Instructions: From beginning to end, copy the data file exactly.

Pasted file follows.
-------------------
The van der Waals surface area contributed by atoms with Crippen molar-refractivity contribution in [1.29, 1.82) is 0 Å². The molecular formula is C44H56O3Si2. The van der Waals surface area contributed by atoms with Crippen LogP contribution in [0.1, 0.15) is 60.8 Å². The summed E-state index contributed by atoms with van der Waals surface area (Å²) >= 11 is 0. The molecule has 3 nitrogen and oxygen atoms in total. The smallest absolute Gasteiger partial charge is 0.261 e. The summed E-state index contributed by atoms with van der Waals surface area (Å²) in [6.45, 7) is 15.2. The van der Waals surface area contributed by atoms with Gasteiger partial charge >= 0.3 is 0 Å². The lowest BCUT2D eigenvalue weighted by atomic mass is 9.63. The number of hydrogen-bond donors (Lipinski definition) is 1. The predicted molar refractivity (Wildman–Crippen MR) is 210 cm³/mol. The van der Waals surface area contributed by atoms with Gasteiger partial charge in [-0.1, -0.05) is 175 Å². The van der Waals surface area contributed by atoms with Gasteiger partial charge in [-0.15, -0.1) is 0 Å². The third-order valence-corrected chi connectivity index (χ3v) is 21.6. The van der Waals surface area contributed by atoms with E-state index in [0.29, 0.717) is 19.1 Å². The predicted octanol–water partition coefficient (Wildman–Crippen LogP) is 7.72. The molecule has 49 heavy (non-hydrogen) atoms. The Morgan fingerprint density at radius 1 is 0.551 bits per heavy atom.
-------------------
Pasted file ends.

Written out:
The van der Waals surface area contributed by atoms with Crippen molar-refractivity contribution in [1.29, 1.82) is 0 Å². The molecular formula is C44H56O3Si2. The van der Waals surface area contributed by atoms with Crippen LogP contribution in [0.1, 0.15) is 60.8 Å². The summed E-state index contributed by atoms with van der Waals surface area (Å²) >= 11 is 0. The molecule has 3 nitrogen and oxygen atoms in total. The smallest absolute Gasteiger partial charge is 0.261 e. The summed E-state index contributed by atoms with van der Waals surface area (Å²) in [6.45, 7) is 15.2. The van der Waals surface area contributed by atoms with Gasteiger partial charge >= 0.3 is 0 Å². The lowest BCUT2D eigenvalue weighted by atomic mass is 9.63. The number of hydrogen-bond donors (Lipinski definition) is 1. The predicted molar refractivity (Wildman–Crippen MR) is 210 cm³/mol. The van der Waals surface area contributed by atoms with Gasteiger partial charge in [-0.1, -0.05) is 175 Å². The van der Waals surface area contributed by atoms with Gasteiger partial charge in [-0.15, -0.1) is 0 Å². The third-order valence-corrected chi connectivity index (χ3v) is 21.6. The van der Waals surface area contributed by atoms with E-state index in [0.29, 0.717) is 19.1 Å². The predicted octanol–water partition coefficient (Wildman–Crippen LogP) is 7.72. The molecule has 49 heavy (non-hydrogen) atoms. The Morgan fingerprint density at radius 1 is 0.551 bits per heavy atom.